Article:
Wednesday, October 2, 2013
Sharing Analytical Capacity
Most of us would be unsurprised to find out that Giant Eagle and Walmart use customer-level data to discover and exploit variations in shoppers’ tastes and habits. Many, however, may be surprised to learn that organizations further up the supply chain have partnered with their retail counterparts to analyze their customer-level data. An article in the Omaha World-Herald discusses how ConAgra uses retailers data to better source and price its products.*
The article cites one example of ConAgra’s number-crunching. A retailer asked ConAgra to evaluate customer habits pertaining to frozen foods. ConAgra found that people tend to buy single-serving frozen foods or family-sized frozen foods; they do not typically buy both. This led the retailer to redesign its frozen foods aisle, grouping single-serving products together.
Interestingly enough, ConAgra has thus far done this for free. The company nonetheless expects to extract some value from its analytics. First, given the size of ConAgra’s portfolio, its products will account for some share of any improvement in sales its retailers realize. Second, the more closely and more often ConAgra works with (or for) its retailers, the more ingrained it becomes in their processes and the more critical their relationship becomes for the retailers’ operations.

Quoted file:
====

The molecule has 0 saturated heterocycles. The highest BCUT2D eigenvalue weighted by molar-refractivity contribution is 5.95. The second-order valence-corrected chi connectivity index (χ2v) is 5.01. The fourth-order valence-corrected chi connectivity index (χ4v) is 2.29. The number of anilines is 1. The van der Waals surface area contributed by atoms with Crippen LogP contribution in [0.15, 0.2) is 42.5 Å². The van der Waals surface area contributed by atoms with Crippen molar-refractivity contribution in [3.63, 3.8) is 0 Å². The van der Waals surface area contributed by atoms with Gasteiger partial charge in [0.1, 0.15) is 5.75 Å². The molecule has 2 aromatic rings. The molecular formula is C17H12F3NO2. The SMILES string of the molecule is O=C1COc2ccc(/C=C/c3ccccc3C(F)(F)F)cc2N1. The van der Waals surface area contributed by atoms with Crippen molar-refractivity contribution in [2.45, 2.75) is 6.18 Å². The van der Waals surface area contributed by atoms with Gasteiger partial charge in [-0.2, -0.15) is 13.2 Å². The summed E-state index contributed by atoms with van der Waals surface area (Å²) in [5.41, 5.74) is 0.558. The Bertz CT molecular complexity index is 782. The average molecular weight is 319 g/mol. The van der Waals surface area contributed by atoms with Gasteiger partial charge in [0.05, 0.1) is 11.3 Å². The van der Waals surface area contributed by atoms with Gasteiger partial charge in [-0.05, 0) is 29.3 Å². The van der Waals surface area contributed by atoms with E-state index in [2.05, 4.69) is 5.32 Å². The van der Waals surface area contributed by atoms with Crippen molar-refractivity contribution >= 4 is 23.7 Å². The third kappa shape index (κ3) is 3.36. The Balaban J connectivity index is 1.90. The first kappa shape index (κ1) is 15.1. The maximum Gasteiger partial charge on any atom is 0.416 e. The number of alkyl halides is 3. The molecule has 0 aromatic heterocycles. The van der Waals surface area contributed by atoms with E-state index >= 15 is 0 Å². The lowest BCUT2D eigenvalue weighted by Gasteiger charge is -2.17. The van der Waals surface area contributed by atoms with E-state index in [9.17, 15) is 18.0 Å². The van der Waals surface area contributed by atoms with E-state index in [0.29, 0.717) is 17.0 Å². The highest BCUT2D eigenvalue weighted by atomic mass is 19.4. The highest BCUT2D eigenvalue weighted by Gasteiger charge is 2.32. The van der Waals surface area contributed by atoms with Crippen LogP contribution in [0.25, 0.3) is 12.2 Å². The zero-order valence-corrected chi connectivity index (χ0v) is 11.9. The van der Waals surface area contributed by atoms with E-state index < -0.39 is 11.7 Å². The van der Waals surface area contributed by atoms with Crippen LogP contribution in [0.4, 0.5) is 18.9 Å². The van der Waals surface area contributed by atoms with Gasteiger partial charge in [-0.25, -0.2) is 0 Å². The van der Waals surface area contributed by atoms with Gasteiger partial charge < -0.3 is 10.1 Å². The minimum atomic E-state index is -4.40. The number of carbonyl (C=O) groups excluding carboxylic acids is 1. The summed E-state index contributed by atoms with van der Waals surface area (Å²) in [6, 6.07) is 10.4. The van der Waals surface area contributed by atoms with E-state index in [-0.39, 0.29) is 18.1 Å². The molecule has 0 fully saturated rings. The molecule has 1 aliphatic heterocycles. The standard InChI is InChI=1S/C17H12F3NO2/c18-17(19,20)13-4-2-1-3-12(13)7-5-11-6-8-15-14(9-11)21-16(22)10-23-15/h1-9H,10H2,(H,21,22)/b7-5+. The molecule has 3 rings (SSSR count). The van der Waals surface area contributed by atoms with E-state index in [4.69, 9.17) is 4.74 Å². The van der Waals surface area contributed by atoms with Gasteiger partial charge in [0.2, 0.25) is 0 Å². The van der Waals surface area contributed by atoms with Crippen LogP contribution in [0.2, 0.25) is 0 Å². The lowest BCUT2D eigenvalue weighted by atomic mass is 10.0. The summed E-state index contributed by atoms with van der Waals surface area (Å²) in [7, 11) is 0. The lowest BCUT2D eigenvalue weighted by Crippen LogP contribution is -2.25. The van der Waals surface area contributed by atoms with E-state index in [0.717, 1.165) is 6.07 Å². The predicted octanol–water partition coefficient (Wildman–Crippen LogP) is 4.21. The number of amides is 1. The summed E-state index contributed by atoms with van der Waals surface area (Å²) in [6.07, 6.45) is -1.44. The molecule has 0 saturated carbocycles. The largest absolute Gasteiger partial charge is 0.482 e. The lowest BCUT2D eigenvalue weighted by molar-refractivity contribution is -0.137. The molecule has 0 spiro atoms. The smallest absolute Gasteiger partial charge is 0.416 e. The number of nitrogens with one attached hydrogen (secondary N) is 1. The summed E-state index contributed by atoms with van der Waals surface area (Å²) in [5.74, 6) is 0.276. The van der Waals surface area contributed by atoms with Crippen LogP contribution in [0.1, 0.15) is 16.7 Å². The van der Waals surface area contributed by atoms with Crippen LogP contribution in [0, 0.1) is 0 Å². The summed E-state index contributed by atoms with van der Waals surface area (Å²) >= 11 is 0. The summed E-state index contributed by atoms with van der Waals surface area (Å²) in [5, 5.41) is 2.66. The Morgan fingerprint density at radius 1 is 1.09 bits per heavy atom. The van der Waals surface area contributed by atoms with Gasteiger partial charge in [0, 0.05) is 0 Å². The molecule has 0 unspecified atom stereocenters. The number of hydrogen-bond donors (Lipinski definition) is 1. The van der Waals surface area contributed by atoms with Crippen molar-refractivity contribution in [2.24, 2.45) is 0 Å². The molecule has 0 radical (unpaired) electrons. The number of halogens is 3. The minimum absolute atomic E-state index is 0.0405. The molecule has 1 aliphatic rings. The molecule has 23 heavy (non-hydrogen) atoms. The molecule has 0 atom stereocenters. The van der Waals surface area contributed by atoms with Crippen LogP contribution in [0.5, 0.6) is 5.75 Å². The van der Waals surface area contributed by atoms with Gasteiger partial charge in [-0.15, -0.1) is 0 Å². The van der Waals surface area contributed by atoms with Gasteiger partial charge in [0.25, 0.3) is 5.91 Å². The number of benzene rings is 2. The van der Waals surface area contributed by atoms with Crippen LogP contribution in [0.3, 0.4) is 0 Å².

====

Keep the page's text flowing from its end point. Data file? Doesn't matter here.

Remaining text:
One of the themes of this week’s articles is that, while businesses are swimming in data, few companies have the technological or human capacity to put Big Data to work. The Ohama World-Herald quotes one author as saying that “two-thirds of consumer products companies don’t have enough [capacity for Big Data analytics].” It should come as no surprise that this particular article focuses on ConAgra, a behemoth food conglomerate. While that seems to corroborate the notion that only giant companies have the resources for handling Big Data, I think that it actually implies a novel solution for smaller companies’ limited analytic capacity. ConAgra and its retailers are united by their supply chain; the vitality of each member of that supply chain depends in part on the vitality of every other member. The insights derived from one member’s analytics can benefit the entire supply chain, just as we saw with ConAgra and its retailers. Perhaps members of a supply chain could band-together and scale out their analytical needs.
Question: ConAgra obviously benefits from the success of its retailers. After all, ConAgra is not so far removed from the grocery stores to which it sells. The farms and producers from which ConAgra buys are much further down the supply chain. How might one tie the analytical needs of those further up the supply chain with the front-end retailers?